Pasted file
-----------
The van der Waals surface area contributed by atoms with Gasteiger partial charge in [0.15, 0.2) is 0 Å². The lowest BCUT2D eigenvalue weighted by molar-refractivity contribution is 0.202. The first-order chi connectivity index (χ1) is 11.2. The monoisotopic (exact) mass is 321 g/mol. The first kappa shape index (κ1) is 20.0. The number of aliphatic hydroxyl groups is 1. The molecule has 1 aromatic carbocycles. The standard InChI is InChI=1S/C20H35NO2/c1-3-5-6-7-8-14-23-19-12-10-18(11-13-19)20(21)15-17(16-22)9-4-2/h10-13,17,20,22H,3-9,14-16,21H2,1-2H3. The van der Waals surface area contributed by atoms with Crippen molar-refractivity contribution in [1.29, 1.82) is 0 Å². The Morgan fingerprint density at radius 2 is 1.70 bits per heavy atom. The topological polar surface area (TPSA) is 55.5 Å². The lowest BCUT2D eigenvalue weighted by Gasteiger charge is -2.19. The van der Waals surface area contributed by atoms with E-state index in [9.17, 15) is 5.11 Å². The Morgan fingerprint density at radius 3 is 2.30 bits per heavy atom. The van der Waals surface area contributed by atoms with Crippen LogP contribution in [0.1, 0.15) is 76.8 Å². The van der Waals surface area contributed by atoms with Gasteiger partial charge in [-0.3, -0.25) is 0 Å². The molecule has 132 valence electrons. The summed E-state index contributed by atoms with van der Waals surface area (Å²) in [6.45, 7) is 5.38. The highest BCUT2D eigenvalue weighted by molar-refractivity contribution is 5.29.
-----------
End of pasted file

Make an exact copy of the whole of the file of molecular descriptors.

The van der Waals surface area contributed by atoms with Gasteiger partial charge in [0.15, 0.2) is 0 Å². The lowest BCUT2D eigenvalue weighted by molar-refractivity contribution is 0.202. The first-order chi connectivity index (χ1) is 11.2. The monoisotopic (exact) mass is 321 g/mol. The first kappa shape index (κ1) is 20.0. The number of aliphatic hydroxyl groups is 1. The molecule has 1 aromatic carbocycles. The standard InChI is InChI=1S/C20H35NO2/c1-3-5-6-7-8-14-23-19-12-10-18(11-13-19)20(21)15-17(16-22)9-4-2/h10-13,17,20,22H,3-9,14-16,21H2,1-2H3. The van der Waals surface area contributed by atoms with Crippen molar-refractivity contribution in [1.29, 1.82) is 0 Å². The Morgan fingerprint density at radius 2 is 1.70 bits per heavy atom. The topological polar surface area (TPSA) is 55.5 Å². The lowest BCUT2D eigenvalue weighted by Gasteiger charge is -2.19. The van der Waals surface area contributed by atoms with E-state index in [9.17, 15) is 5.11 Å². The Morgan fingerprint density at radius 3 is 2.30 bits per heavy atom. The van der Waals surface area contributed by atoms with Crippen LogP contribution in [0.1, 0.15) is 76.8 Å². The van der Waals surface area contributed by atoms with Gasteiger partial charge in [-0.3, -0.25) is 0 Å². The molecule has 132 valence electrons. The summed E-state index contributed by atoms with van der Waals surface area (Å²) in [6.45, 7) is 5.38. The highest BCUT2D eigenvalue weighted by molar-refractivity contribution is 5.29.